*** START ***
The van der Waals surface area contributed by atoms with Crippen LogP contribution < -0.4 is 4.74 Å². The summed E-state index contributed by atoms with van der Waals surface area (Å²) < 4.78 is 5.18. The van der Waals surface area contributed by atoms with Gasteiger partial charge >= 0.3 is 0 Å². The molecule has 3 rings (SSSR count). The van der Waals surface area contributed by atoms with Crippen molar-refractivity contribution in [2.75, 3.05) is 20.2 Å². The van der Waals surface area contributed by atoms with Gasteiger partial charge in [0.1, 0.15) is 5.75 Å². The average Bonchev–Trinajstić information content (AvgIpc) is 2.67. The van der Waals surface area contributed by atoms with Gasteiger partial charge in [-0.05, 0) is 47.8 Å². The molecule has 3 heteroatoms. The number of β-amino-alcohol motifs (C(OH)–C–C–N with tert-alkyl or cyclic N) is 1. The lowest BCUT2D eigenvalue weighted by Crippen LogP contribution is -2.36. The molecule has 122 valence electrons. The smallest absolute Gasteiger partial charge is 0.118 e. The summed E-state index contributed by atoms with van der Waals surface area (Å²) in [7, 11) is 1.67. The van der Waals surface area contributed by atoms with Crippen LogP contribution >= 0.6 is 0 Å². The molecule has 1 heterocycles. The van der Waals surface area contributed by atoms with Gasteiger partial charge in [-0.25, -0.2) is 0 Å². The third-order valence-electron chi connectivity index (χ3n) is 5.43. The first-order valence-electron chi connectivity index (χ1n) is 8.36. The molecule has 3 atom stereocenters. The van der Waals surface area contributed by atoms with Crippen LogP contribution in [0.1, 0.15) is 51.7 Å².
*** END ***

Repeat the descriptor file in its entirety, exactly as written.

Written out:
The van der Waals surface area contributed by atoms with Crippen LogP contribution < -0.4 is 4.74 Å². The summed E-state index contributed by atoms with van der Waals surface area (Å²) < 4.78 is 5.18. The van der Waals surface area contributed by atoms with Gasteiger partial charge >= 0.3 is 0 Å². The molecule has 3 rings (SSSR count). The van der Waals surface area contributed by atoms with Crippen molar-refractivity contribution in [2.75, 3.05) is 20.2 Å². The van der Waals surface area contributed by atoms with Gasteiger partial charge in [0.1, 0.15) is 5.75 Å². The average Bonchev–Trinajstić information content (AvgIpc) is 2.67. The van der Waals surface area contributed by atoms with Gasteiger partial charge in [-0.05, 0) is 47.8 Å². The molecule has 3 heteroatoms. The number of β-amino-alcohol motifs (C(OH)–C–C–N with tert-alkyl or cyclic N) is 1. The lowest BCUT2D eigenvalue weighted by Crippen LogP contribution is -2.36. The molecule has 122 valence electrons. The smallest absolute Gasteiger partial charge is 0.118 e. The summed E-state index contributed by atoms with van der Waals surface area (Å²) in [7, 11) is 1.67. The van der Waals surface area contributed by atoms with Crippen LogP contribution >= 0.6 is 0 Å². The molecule has 1 heterocycles. The van der Waals surface area contributed by atoms with Gasteiger partial charge in [-0.25, -0.2) is 0 Å². The third-order valence-electron chi connectivity index (χ3n) is 5.43. The first-order valence-electron chi connectivity index (χ1n) is 8.36. The molecule has 3 atom stereocenters. The van der Waals surface area contributed by atoms with Crippen LogP contribution in [0.1, 0.15) is 51.7 Å².